Some charter school authorizers at risk of suspension
Fallout is still being felt two months after the release of the Detroit Free Press' report on the state's charter schools. The investigative report uncovered a general lack of accountability and transparency in how charter schools spend the more than $1 billion in state taxpayer money they receive.
As a result, the Michigan Department of Education (MDE) announced that 11 of the 40 state charter school authorizers are at risk of being suspended because of low performance and problems with contract transparency. If issues aren't addressed, they wouldn't be allowed to open new schools.
The State Board of Education (SBE) has also gotten involved by adopting legislative recommendations that would improve the operation of charter schools and provide many of the same accountability standards traditional public schools must follow.
The11 authorizers at risk are Detroit Public Schools, Eastern Michigan University, the Education Achievement Authority (EAA), Ferris State University, Grand Valley State University, Highland Park Schools, Kellogg Community College, Lake Superior State University, Macomb Intermediate School District, Muskegon Heights Public Schools, and Northern Michigan University.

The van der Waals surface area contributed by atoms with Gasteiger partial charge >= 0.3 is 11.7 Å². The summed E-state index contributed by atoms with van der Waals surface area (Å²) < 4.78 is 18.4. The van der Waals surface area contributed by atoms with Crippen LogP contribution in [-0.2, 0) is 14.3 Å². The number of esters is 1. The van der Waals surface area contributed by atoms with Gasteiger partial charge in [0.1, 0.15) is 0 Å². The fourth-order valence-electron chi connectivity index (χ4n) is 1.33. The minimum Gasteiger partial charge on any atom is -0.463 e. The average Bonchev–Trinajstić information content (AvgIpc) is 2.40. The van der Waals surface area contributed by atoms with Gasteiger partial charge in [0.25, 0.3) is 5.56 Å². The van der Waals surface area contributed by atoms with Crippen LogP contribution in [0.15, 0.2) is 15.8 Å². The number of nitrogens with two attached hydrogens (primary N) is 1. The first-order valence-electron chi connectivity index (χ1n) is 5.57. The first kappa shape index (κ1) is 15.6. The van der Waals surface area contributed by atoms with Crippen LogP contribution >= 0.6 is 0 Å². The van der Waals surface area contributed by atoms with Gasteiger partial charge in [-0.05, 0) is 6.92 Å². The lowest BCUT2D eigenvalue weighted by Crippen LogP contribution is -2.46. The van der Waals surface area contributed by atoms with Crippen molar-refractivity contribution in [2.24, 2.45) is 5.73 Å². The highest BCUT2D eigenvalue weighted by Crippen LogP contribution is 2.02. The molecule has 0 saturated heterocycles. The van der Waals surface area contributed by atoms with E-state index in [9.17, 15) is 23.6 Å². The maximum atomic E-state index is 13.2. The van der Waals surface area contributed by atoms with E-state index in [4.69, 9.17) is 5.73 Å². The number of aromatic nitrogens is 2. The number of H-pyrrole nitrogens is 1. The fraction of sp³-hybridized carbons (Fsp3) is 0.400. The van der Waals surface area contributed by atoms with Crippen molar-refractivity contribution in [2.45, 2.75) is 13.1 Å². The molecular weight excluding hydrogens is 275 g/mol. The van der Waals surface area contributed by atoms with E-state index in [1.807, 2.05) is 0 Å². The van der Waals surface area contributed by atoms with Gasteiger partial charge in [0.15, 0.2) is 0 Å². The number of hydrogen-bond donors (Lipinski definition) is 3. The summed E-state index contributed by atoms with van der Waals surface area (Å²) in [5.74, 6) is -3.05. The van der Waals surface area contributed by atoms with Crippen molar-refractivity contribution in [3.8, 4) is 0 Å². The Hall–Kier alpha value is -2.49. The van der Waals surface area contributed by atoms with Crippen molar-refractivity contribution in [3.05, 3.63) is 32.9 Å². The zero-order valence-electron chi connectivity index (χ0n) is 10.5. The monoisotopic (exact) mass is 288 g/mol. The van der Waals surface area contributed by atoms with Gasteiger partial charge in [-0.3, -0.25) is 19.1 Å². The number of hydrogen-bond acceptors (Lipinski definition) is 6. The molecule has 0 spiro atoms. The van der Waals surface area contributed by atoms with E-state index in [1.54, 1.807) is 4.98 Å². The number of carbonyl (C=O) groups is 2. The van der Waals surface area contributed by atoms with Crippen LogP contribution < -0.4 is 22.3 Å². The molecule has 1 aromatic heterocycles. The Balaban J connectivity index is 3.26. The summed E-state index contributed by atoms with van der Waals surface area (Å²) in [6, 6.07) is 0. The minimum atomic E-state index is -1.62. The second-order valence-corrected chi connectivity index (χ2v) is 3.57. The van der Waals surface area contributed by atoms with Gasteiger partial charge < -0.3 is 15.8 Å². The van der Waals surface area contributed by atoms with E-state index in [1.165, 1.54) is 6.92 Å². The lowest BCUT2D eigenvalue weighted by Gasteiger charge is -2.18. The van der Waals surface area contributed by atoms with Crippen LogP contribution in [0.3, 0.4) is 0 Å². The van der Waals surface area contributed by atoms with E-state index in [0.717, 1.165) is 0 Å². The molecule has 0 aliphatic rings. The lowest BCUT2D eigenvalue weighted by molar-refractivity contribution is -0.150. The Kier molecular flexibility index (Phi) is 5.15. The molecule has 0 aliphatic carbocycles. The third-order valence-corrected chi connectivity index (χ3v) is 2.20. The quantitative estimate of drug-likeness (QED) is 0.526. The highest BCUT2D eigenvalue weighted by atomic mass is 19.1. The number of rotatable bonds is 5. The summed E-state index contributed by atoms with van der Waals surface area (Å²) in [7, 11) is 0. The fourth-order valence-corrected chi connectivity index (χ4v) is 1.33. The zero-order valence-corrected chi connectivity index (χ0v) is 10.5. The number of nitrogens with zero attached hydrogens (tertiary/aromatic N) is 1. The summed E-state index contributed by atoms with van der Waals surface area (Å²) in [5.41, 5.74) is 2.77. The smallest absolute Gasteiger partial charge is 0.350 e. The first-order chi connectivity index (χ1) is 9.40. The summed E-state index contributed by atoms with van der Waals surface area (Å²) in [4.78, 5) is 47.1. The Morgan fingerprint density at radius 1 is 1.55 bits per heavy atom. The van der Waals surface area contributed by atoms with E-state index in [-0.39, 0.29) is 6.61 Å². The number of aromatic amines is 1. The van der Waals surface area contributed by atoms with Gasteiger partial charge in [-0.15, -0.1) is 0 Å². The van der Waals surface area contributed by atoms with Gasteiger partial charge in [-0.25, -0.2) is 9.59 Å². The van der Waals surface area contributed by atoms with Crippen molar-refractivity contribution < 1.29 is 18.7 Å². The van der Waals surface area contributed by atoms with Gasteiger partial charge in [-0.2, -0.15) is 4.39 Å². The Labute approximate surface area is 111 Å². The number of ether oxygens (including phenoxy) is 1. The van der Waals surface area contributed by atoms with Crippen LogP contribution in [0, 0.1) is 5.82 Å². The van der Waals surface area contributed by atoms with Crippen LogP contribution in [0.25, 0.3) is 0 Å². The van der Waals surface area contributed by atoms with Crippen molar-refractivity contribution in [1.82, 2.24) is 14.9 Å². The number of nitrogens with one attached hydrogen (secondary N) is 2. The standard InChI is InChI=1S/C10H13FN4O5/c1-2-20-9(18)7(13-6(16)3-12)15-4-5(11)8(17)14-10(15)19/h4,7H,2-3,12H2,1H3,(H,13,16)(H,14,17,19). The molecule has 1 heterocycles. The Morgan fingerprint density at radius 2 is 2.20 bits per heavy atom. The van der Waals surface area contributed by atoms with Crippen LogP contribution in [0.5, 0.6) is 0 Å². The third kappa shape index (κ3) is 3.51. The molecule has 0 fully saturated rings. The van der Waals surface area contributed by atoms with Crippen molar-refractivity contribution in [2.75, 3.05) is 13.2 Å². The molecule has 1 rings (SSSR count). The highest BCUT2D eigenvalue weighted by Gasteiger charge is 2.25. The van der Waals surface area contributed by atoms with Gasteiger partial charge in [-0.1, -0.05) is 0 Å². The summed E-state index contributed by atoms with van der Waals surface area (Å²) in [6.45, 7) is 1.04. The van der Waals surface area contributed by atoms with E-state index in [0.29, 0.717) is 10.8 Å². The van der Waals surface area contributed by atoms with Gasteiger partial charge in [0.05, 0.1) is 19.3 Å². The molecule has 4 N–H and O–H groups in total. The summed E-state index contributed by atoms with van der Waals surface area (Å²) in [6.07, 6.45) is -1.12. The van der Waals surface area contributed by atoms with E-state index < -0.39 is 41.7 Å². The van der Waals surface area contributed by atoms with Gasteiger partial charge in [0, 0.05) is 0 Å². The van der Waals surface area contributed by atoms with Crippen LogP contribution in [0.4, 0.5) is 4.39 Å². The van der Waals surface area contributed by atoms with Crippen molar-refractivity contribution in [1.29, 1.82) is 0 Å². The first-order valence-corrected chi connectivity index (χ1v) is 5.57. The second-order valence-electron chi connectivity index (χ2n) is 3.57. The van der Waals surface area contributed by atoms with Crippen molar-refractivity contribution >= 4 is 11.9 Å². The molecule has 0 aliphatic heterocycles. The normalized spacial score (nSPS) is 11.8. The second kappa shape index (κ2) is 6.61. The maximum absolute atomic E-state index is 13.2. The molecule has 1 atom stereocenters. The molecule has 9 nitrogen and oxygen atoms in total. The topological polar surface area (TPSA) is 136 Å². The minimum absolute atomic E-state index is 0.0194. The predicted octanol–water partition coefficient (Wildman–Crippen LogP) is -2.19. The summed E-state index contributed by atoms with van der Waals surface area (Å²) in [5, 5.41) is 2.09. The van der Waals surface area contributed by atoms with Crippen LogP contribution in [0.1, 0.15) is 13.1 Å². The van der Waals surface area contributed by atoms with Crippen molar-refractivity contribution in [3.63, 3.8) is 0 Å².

The EAA is probably the most notorious of charter school authorizers. It's been in the news for its mismanagement of funding, poor academic performance, and declining student enrollment, yet Gov. Snyder and legislators still are looking to expand its authority. State Superintendent Mike Flanagan already indicated that he was ending the state's contract with the EAA which is the overseer of 15 Detroit schools assigned to MDE's Reform and Redesign Office.
MDE used the state's Top-to-Bottom accountability list to determine which schools were in the bottom 10 percent of academic performance statewide. In addition to not meeting academic standards, some authorizers like Eastern Michigan, the EAA and Grand Valley State had schools that had problems with their 2013 financial audits. Other authorizers had problems with contracts that didn't meet state requirements for the oversight of school operations and school finance.
Each authorizer has until October 22 to take care of its problems. Those authorizers not meeting the deadline will not be able to open new schools or expand existing schools for the next year.